Earlier this summer, I had the unexpected opportunity of participating in an archaeological dig on the Sea of Galilee. Before two weeks of early, early mornings and hot days on our dig site, we had about a week to visit other sites in northern Israel: Megiddo (Armageddon), Beit She’an, and several ancient synagogues. As a self-admitted mosaics geek, the sites were particularly interesting — many of them had beautiful floors in the various stages of restoration.
What I wasn’t prepared for was the religious-political conflict. Or, I should say, I wasn’t prepared for the specific kind of religious-political conflict we walked into… Certainly I was ready to answer student questions about the Israel-Palestine debate, and to discuss why our archaeological site (near the Golan Heights) still had areas with land mines. What I got, instead, was archaeological vandalism.
The day before we visited a famous synagogue in Tiberius, the site was vandalized (note the damage done, courtesy of a pick-axe, to the mosaic above). The perpetrators were likely ultra-Orthodox Jews, protesting ongoing excavations at archaeological sites around Israel because of the possible desecration of graves on those sites. Graffiti near the damaged mosaic read “a site for every grave desecrated,” and “for Shuka” (probably “for” Shuka Dorfman, director of the Israel Antiquities Authority). Our dig, about twenty minutes from the Tiberius site, would certainly fall under the ‘troublesome’ category — the excavations at Bethsaida cover centuries worth of habitation, and the site itself has been vandalized in recent years.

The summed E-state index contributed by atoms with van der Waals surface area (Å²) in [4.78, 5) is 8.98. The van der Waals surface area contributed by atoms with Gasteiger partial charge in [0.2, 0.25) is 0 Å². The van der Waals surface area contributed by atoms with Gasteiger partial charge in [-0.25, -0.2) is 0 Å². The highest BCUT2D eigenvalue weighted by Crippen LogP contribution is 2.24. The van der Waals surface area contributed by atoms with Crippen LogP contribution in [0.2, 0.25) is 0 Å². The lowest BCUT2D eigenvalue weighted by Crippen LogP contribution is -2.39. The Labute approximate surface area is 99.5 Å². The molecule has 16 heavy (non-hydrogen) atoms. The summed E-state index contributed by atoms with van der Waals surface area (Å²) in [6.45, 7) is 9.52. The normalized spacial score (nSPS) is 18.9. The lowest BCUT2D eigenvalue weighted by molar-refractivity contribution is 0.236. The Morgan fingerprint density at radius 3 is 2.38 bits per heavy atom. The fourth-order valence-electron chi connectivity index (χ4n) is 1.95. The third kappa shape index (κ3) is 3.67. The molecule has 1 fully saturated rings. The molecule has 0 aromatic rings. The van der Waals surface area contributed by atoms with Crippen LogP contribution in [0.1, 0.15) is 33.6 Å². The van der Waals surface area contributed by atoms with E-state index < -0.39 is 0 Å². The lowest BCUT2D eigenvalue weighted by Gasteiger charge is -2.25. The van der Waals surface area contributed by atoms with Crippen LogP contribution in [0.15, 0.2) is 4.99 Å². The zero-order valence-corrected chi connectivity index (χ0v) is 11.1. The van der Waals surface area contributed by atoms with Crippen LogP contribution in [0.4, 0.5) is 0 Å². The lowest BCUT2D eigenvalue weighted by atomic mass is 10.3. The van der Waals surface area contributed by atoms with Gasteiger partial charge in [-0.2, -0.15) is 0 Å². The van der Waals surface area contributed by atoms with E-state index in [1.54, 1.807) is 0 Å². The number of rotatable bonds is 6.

It was easy for all of us – students and professors alike – to condemn the destruction of the mosaic at Tiberius. After all, the site was excavated almost 100 years ago, and the loss of even part of the synagogue mosaic seemed like a pointless (at best) way to protest modern digs.
At the same time, the larger issue of excavating grave sites is something I feel a complicated sympathy towards: I’ve always had a fascination with archaeology and – in particular – forms of burial, yet it strikes me as an innately problematic issue in the larger field of religious studies. Certainly if someone were to dig up the local cemetery, they’d be arrested (and considered more than a little sacrilegious), yet simply because people no longer believe in many of the ‘ancient’ religions we excavate, those burial sites are up for grabs. Anyone with some knowledge of indigenous religious cultures has to start drawing parallels between these protests and the ongoing question of excavation and repatriation of remains in the United States.
As we prepared to leave Jerusalem, there was another instance of vandalism. This time, it was at the Yad Vashem Holocaust Memorial, and those arrested were again ultra-Orthodox Jews. The vandals were protesting the existence of Israel as a state before the coming of the Messiah; the graffiti included statements like “If Hitler did not exist, the Zionists would have invented him.”
Working the site at Bethsaida between these two incidents placed the trip firmly into a category that I didn’t expect and, in the mostly-silent days of excavating, gave me quite a bit to think about. My trip to Israel was, in some ways, far less politicized than I ever expected an Israel visit to be. Yet, as a scholar who usually doesn’t participate in the hands-on aspects of research, it brought up some important questions that I’ll have to deal with in the future.